Trip Start Jan 15, 2009
26Trip End May 06, 2009
Map your own trip!
Show trip route
Chennai is not regarded as a tourist city. We went on a guided bus tour the first day and the highlight is the answer to a great trivia question. Anybody who is interested in the history of the Christian church should find this interesting.
Of Christ's 12 apostles, the burial site of only 3 are known today. Can you name the three apostles and the locations of their tombs?
#1 - (Easy)
Peter is buried in St. Peter's Basilica in Rome.
#2 - (Medium)
James is buried in the Cathedral of Santiago de Compostela in the town by the same name. It is in the very northern part of Spain.
#3 - (Difficult)
Thomas is buried in the San Thome Church in Chennai, India. The story goes that the apostles drew lots to determine where they would be stationed after the death of Christ. Thomas was assigned to India. He spent most of his time in the south, where he was martyred. See the church website at http://www.santhomechurch.com/
To me (and it seems that many Americans share this observation) the recurring observation about India is composed of two interdependent parts: refuse and poverty. In my limited experience, the quality of life in India lags behind that in China.
Today I picked up an apple core off the floor of my classroom and carried it to a trash can. Someone had eaten an apple and discarded the core - it lay shriveled and ignored in the aisle. Many students had noticed it (they admitted as much). But this is uncommon. It is unusual to discover that someone has left garbage on the floor of a classroom. When I take my children to the beach near my house, we regularly pick up some trash as we leave the area. It feels good to make the easy effort to carry a bottle or can from the beach to a trash can. So maybe I am overly sensitive to garbage on the grounds of where I live. The amount of litter on the ground in India is - I chose this word carefully - awesome. As I rode in the bus, I wondered how this condition has become so common. Have Indians always dropped their refuse near or within their living quarters? Maybe this was a common habit before the British arrived. Maybe it has always been this way here. Maybe refuse is foreign to westerners because of the dual meaning of the word "refuse" - the noun and the verb.
Along the streets around Chennai (Madras) some piles of trash are partially burned. So maybe refuse is kept nearby as a convenient source of fuel. I also saw goats, dogs, and cows picking through the refuse for food. So maybe keeping refuse nearby provides a source of food for the common animals.
Or maybe the population has grown to overwhelm the infrastructure of the country. Maybe the Indians deplore the refuse as much as I do, but it is a problem that is too big to solve. Or maybe it is simply less important than finding enough money to pay for the next meal. At the margins of starvation, I would choose to sweep a rich man's house or carry a load on my back or beg for a few rupees instead of volunteering for Greenpeace.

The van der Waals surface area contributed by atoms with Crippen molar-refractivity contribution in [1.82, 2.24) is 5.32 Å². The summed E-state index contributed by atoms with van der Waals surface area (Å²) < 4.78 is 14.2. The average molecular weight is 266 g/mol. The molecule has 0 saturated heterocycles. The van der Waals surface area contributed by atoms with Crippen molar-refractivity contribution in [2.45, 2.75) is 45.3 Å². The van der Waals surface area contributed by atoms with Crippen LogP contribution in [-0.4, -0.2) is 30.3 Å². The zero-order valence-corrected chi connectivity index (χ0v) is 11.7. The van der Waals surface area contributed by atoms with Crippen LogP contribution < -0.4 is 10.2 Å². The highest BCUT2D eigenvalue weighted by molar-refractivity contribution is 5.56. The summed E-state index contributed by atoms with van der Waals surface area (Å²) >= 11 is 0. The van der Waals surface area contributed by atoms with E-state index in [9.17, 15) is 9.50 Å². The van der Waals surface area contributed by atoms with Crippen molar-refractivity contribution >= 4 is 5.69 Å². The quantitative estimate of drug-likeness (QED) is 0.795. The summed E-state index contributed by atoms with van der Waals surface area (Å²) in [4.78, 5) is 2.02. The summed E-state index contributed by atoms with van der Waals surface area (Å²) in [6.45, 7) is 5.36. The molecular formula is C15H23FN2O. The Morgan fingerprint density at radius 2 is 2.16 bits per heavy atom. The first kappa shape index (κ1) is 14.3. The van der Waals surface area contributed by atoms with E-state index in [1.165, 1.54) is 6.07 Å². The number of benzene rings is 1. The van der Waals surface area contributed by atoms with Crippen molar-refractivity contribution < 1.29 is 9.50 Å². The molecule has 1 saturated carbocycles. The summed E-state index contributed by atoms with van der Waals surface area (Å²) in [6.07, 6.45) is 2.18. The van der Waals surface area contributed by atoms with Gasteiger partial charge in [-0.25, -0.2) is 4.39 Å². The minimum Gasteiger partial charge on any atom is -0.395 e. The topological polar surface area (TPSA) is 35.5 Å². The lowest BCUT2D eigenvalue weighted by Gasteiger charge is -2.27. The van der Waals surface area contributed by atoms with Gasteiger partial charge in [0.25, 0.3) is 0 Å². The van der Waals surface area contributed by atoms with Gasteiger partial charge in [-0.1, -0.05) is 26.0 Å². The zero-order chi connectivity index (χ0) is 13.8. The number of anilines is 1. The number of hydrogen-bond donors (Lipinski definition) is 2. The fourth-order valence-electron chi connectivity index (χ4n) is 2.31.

Holly practices yoga regularly, mostly at a gym but sometimes at home via DVD. Sometimes we chuckle when the instructor suggests that we should feel the energy from the earth moving up through our feet toward our "suppleness". To promote this transmission, Yoga is always practiced barefooted. The Hindu tradition has a real belief that touching the earth with the soles of your feet is important for health. So it should come as no surprise that many Indians go barefoot. And yes, their feet are really, really dirty. Just how dirty?
If you knew a fish who could speak, and you asked him whether he was wet, he would not be able to answer. The fish cannot understand wetness because he has never known what it means to be dry. He has always been wet; he cannot know anything other than being wet.
So I guess to the Indians, their feet are not dirty. They are feet. But many of the feet are decorated, so they can be beautiful. Women wear toe rings and dangly ankle bracelets (they probably have a name) so to me, the feet were incredibly dirty, calloused, mangled, rough, and ugly. But at the same time, they were precious, adorned, and fundamental to life.
In a letter to the editor of The Hindu (India's largest daily national newspaper) I read that 70% of Indians live on 20 rupees per day. The author is Markandey Katju, a judge on the Supreme Court of India, so I suppose that he has access to reliable data about his country. At the current exchange rate, twenty rupees is about forty US cents per day. After spending 5 days in India, I am convinced that some Indians live on 20 rupees per day. There are a lot of homeless people and beggars. And I think that many of the people I saw working were probably day laborers, so they might work one day per week. Life must be incredibly bleak for many of them. But 70% of the population? I honestly don't see how they could survive.